While You Wait – Sermon for Second Sunday of Advent (Mark 1:1-8)

I don’t know anyone who likes to wait. Whether it is waiting in line, waiting on a package to be delivered, or waiting for a prayer to be answered, waiting is not something we usually enjoy. What we sometimes forget is that there is a great deal of wisdom in waiting. This is why Advent is so important. Advent is a good time to learn about waiting because this season is all about waiting well. For the next few weeks we sit on the edge of our seats waiting for God to come to us in Christ and transform our lives with his love. In this process of waiting for Christmas, Advent teaches us lessons about why God sometimes makes us wait.

Many of us never learn the wisdom in waiting because waiting is not always fun. That’s why our culture is built around preventing this dreaded task – fast food, faster internet, faster delivery, faster service, call ahead seating, no waiting! We send a text and we love getting a text back instantly! We go on the internet and we love shopping and buying with one click. We can find a book we want and press one button and boom it is downloaded and so is our credit card! Recently the New York Times published an article stating that we will visit a website less often if it is slower than a close competitor by a quarter of a second. That’s .25 seconds! That’s way too long for any normal person to wait! We don’t like to wait! We want what we want now!

The other day I was running late and when I got to the office I realized that I forgot my cell phone charger and my phone had run out of juice. I rushed frantically to see if some-one had a charger I could borrow. I finally found one and I plugged it in. But here was the problem. I needed to leave the office soon with my phone and I had to have it charged at least half way for the rest of the day and I did not have a car charger. So what did I have to do? I had to wait! I just had to sit there and wait. It was so frustrating! And this was just a phone!

We don’t like to wait. We think it is a waste of time. We are always rushing to the next place or the next thing. We don’t like being held up.

This carries over into our spiritual lives. We want instant answers to our prayers. We want God to respond quickly to our needs. We want God to provide for us within our time frame and schedule. We have everything figured out, right? Everything makes sense to us. Why doesn’t God just act? Let’s get on with it, right?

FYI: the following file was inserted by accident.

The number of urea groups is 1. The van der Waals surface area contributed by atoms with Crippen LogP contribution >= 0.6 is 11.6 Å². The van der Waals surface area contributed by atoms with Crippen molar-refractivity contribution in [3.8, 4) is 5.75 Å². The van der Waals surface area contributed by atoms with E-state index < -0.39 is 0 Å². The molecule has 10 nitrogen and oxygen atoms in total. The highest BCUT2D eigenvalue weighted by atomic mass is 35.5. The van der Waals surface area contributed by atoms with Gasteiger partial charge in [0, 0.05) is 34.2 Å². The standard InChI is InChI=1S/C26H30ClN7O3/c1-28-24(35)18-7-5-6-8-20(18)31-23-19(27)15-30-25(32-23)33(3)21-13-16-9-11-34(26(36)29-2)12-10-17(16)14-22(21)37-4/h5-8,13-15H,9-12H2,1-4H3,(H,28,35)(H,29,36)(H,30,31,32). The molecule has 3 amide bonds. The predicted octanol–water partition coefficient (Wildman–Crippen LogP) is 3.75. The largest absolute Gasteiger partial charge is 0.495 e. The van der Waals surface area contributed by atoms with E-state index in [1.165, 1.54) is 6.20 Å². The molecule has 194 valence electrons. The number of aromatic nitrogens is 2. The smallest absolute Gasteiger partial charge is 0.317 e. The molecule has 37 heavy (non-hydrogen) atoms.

Maybe you are without a job and you have been praying and praying for one and there is no response. You have interviewed, searched, and searched some more and there is nothing.

Maybe you are praying to meet the right person to develop a romantic relationship with and all you meet are duds! Or maybe you are in a relationship with someone and you have prayed and prayed for him or her to make a commitment, to show signs of wanting to marry, but there seems to be no chance of that happening.

Perhaps you need to make a really important decision about your life and you are searching for a sign, something that will tell you which way you should go, and you have come up empty. You keep looking and you can’t seem to find anything from God.

Perhaps you have been praying for the ability to lose weight and get in better shape but it doesn’t seem to be any easier and you can’t make progress.

Maybe you are in a funk in your life. You’re unmotivated, sad, maybe even depressed. You’ve asked God to give you a new spirit, more energy, and joy but you still can’t seem to get off the couch.

Perhaps you are lonely, wanting to meet new people and you have been praying for God to bring new people in your life but nothing has changed.

I am sure many of you are wondering what is taking God so long to answer, to act, to move on your request! You have prayed persistently and faithfully. The Bible says, “Ask and it will be given you, seek and you shall find, knock and the door will be open to you” (Luke 11:9). You have asked until your throat is sore and you have knocked until your knuckles are bloody and yet there is still no answer! You are getting discouraged. You think, “Does God not like me? Does he not care? Is God angry with me?”